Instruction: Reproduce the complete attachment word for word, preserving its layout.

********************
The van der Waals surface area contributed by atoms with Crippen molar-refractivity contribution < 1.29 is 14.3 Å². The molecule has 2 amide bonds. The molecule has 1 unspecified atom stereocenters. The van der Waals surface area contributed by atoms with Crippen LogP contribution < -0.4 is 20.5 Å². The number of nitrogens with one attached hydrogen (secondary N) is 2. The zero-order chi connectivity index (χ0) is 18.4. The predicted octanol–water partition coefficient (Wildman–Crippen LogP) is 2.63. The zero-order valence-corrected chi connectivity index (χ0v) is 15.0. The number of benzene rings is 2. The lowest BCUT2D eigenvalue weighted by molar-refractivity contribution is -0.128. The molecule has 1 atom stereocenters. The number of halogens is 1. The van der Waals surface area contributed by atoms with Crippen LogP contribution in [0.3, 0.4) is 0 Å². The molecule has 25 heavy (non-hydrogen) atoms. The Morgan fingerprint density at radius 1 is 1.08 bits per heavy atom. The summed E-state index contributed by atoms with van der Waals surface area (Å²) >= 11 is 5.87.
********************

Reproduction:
The van der Waals surface area contributed by atoms with Crippen molar-refractivity contribution < 1.29 is 14.3 Å². The molecule has 2 amide bonds. The molecule has 1 unspecified atom stereocenters. The van der Waals surface area contributed by atoms with Crippen LogP contribution < -0.4 is 20.5 Å². The number of nitrogens with one attached hydrogen (secondary N) is 2. The zero-order chi connectivity index (χ0) is 18.4. The predicted octanol–water partition coefficient (Wildman–Crippen LogP) is 2.63. The zero-order valence-corrected chi connectivity index (χ0v) is 15.0. The number of benzene rings is 2. The lowest BCUT2D eigenvalue weighted by molar-refractivity contribution is -0.128. The molecule has 1 atom stereocenters. The number of halogens is 1. The van der Waals surface area contributed by atoms with Crippen LogP contribution in [0.3, 0.4) is 0 Å². The molecule has 25 heavy (non-hydrogen) atoms. The Morgan fingerprint density at radius 1 is 1.08 bits per heavy atom. The summed E-state index contributed by atoms with van der Waals surface area (Å²) >= 11 is 5.87.